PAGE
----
From the Associated Press, a report on the funeral procession that yesterday bore the body of Senator Edward M. Kennedy from Hyannis Port to Boston:
His life's journey ended, the body of Sen. Edward Kennedy traveled by motorcade Thursday from the family compound where he spent his last days, past the building where he opened his first office to the presidential library named for his slain brother.From the Boston Globe, similar sentiments:
Thousands of mourners assembled along the 70-mile route, gathering to bid farewell to the last of the famed Kennedy brothers and mark the end of a national political chapter that was both triumphant and tragic.
For many, it was hard to untangle Kennedy's larger-than-life role as a statesman from his role as neighbor and local celebrity, whether he was taking a turn conducting the Boston Pops or throwing out the first pitch for the Red Sox.
"It was Teddy's home team. It just seemed appropriate to leave him the cap," said James Jenner, 28, placing a Red Sox cap he was wearing near the entrance to the library. "It symbolizes everything that he loved about his home state and everything he was outside the Senate."
Yesterday's procession, for all its grandeur and scope, seemed to captivate the region because many knew Kennedy not as an exalted senator and powerful statesman, bellowing on the national stage, but as an intimate figure who frequented their neighborhoods, knew their names, and exuded an uncommon compassion, especially in private moments.The Cape Cod Times quotes some Cape residents who turned out to say goodbye to their longtime neighbor as he left the Cape for the last time:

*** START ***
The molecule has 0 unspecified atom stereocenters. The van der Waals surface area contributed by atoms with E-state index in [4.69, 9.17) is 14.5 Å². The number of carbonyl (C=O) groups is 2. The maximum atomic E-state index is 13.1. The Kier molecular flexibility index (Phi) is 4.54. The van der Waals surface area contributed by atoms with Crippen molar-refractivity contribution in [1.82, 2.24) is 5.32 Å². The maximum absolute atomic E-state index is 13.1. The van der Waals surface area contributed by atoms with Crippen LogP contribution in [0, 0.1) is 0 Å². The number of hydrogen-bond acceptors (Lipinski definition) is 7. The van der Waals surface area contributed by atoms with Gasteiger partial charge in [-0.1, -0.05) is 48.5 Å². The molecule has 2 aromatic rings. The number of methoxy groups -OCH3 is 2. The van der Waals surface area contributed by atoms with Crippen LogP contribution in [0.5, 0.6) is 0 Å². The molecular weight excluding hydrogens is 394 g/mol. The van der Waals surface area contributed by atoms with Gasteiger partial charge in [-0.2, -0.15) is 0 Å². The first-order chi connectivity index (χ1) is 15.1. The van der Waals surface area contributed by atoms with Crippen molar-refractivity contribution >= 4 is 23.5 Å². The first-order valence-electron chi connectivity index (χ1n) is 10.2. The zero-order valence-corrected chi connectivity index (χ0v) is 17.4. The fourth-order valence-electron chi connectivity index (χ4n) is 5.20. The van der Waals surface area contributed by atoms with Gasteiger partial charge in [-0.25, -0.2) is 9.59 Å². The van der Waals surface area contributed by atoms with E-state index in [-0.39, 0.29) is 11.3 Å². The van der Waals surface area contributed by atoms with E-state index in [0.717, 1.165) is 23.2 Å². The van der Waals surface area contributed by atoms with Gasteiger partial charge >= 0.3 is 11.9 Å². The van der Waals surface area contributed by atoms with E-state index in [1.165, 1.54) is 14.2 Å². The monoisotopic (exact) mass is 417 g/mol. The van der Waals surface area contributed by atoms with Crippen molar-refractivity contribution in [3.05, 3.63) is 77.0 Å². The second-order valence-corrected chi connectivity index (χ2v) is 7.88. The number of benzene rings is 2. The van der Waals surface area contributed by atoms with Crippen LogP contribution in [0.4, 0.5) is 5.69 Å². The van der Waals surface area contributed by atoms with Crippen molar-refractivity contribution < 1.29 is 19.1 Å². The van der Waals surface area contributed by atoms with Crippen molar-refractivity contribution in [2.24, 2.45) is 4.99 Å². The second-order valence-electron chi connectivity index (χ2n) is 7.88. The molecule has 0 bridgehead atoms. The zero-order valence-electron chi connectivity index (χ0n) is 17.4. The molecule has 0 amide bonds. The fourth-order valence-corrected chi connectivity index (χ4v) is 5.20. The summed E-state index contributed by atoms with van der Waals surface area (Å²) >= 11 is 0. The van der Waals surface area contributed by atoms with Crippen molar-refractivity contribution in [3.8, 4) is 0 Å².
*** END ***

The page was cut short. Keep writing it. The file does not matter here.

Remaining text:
"We're his family," said Teresa Antonelli, 82, who watched the senator's hearse pass through the North End and who carried a plastic bag with a framed photograph of Kennedy with her son.
"We loved him so much," she said, her voice breaking. "We'll miss him so much."
At the intersection of Bearse's Way and Route 132 [in Hyannis], hundreds of people lined the street, some waiting more than two hours to catch a glimpse of the motorcade.Later in the same Cape Cod Times article comes this tribute, which moved me more than anything else I've read in articles covering Senator Kennedy's death:
Ava Pothier, who set up her chair in front of the Cape Codder Resort & Spa, remembered her grandmother crying when she heard that President John F. Kennedy had been assassinated. At the news of Sen. Kennedy's passing, she felt the same devastation, she said.
"I couldn't leave my house. I cried all day, don't know why, just because they've been with us all our lives," said Pothier, of Harwich. "It's just a weird thing, I don't know. I feel a connection. I feel a loss, too."
Wendy Higgins of Marstons Mills brought her two daughters, ages 6 and 7, and two other young family members to watch the procession. While the girls admitted they did not know what was happening, Higgins hopes someday they will.
"Later in life, they'll learn about it and understand it and they can say that they were a part of it," she said.
Linda Thomas of Ringwood, N.J., stood stoically, holding her daughter Marisa's wheelchair in place and grasping a simple cardboard sign that read "Thank You" in big black letters. Marisa has cerebral palsy and is blind. Thomas was on the Cape visiting relatives when she heard about the senator's death.Thank you, Ted. We'll miss you. AMDG.
"We wanted to see Mr. Kennedy go by and to say thank you for the Americans with Disabilities Act," Thomas said. "Both he and his family did so much good for people with disabilities. (Marisa's) emblematic of the type of person they helped."